We’ve got to a stage where Network Rail has given us a contract to prove the application of our technologies to deliver new solutions to their challenges, and we have we are about 90% of the way through the deliverables of that. They are extremely pleased with the progress that has been made on our test site.  

Our next phase is the testing of the technology in multiple geologies in multiple locations with current and future clients. We have currently been provided with a list of 59 potential test sites around the world, however, we can’t do all of them as we just don’t have the resources and it wouldn’t be a sensible focus. We are in the process now of talking to these major multinationals and we are whittling down the opportunities to a sensible number that they – and we – can best tackle.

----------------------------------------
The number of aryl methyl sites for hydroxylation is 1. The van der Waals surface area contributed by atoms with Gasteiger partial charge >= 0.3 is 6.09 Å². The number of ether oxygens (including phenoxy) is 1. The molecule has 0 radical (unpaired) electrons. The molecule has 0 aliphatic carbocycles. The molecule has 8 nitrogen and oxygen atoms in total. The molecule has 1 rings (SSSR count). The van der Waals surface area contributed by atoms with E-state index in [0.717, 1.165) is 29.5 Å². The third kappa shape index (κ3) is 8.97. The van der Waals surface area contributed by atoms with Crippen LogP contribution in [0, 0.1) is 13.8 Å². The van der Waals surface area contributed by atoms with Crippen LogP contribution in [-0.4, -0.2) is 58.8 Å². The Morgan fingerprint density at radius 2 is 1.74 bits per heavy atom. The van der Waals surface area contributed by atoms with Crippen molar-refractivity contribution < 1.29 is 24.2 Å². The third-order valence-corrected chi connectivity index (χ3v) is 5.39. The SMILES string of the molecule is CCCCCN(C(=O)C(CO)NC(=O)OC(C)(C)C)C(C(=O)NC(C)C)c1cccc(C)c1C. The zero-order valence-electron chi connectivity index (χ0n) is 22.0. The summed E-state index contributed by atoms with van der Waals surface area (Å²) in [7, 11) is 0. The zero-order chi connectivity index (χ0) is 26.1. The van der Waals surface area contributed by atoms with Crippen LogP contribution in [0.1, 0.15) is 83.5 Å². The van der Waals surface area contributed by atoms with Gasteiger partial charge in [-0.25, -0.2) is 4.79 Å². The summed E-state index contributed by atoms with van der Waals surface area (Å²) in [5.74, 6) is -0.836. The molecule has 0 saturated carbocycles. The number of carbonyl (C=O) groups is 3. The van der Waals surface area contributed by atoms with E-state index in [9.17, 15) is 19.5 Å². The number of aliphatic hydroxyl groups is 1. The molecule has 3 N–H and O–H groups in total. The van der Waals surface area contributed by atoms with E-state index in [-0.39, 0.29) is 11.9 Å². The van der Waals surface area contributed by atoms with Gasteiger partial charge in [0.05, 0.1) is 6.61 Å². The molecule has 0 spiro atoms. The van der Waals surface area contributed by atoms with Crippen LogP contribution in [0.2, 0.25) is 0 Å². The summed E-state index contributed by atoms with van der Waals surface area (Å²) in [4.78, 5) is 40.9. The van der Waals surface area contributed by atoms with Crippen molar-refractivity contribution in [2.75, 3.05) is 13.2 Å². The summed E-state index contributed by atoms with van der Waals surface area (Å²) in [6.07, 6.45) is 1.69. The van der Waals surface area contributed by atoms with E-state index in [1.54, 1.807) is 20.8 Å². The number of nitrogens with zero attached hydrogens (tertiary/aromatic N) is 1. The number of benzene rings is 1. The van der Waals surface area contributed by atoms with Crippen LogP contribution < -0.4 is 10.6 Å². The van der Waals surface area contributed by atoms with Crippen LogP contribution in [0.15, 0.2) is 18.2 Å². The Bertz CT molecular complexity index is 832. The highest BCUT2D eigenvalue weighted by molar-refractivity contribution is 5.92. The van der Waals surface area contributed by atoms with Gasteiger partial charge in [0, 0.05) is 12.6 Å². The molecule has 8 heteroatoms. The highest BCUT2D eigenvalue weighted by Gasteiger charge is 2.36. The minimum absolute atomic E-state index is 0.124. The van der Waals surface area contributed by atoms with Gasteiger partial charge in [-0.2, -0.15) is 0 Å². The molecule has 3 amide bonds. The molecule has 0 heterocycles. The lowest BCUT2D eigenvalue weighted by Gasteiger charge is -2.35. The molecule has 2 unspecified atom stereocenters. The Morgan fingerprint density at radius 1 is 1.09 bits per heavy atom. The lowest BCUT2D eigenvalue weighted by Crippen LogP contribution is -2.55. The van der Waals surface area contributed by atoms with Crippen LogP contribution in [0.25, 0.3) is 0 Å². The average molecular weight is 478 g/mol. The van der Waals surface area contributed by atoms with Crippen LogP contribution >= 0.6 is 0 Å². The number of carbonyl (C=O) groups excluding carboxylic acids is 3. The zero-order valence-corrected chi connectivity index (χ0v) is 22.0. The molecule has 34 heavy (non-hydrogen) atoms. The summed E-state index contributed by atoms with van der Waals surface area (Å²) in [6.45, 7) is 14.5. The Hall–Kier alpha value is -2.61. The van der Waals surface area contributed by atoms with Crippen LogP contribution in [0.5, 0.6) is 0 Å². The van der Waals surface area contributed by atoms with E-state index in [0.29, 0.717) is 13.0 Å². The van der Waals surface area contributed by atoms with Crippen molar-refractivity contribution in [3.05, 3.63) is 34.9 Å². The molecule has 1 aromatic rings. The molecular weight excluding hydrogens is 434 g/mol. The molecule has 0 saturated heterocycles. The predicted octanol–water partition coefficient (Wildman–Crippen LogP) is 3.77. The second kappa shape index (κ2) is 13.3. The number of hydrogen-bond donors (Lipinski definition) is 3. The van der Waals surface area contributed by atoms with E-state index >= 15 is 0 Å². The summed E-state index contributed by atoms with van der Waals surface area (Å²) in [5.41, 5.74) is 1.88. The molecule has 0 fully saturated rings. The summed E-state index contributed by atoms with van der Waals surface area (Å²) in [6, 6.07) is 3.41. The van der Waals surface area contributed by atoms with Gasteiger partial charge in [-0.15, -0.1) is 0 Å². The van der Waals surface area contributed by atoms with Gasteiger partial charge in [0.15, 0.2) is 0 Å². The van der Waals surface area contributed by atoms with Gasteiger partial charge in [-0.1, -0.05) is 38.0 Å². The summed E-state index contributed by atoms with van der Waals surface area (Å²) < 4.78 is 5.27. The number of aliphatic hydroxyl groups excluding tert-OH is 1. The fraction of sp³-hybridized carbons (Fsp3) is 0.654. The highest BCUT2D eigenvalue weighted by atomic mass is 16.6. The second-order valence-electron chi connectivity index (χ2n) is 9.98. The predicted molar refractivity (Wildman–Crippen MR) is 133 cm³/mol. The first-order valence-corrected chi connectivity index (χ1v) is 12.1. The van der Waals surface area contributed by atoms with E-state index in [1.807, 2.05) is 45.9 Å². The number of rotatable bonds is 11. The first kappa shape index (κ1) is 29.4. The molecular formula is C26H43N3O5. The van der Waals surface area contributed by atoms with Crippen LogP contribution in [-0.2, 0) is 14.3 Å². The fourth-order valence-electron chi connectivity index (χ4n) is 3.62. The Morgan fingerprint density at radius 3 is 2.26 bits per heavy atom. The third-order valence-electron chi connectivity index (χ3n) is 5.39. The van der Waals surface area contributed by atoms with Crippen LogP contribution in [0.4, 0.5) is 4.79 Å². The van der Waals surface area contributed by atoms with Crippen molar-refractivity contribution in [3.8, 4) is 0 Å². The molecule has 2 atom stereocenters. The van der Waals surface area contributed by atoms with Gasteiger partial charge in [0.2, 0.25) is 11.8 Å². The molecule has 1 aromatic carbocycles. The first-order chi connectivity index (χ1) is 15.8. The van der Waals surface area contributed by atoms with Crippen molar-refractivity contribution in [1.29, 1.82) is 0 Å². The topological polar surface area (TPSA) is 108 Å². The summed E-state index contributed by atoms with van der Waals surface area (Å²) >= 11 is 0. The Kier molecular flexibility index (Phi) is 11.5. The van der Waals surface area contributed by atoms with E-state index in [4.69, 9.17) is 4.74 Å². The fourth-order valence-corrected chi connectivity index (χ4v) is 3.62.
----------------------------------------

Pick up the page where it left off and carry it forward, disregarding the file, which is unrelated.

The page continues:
We are also establishing a site within the UK as a commercial exercise, which will be our first on-site rather than a test environment – like we undertook for Network Rail. I think the best news is we don’t have the problem of trying to find people that wish to use our technology or sites that wish to test it, we have to whittle it down and keep it manageable. 

How important is technology to your own business for ensuring the ability to scale and how do you plan to grow the business further? 

The two are interrelated because our technology is scalable which means our business is scalable. It’s also relatively easy because the constituent components of our technology are physically small. So, to package and spread the technology and enable others in different parts of the world to utilise it means the scalability of the organisation is relatively simple. Our inherent technology combined with our route to market is very important to our ability to scale.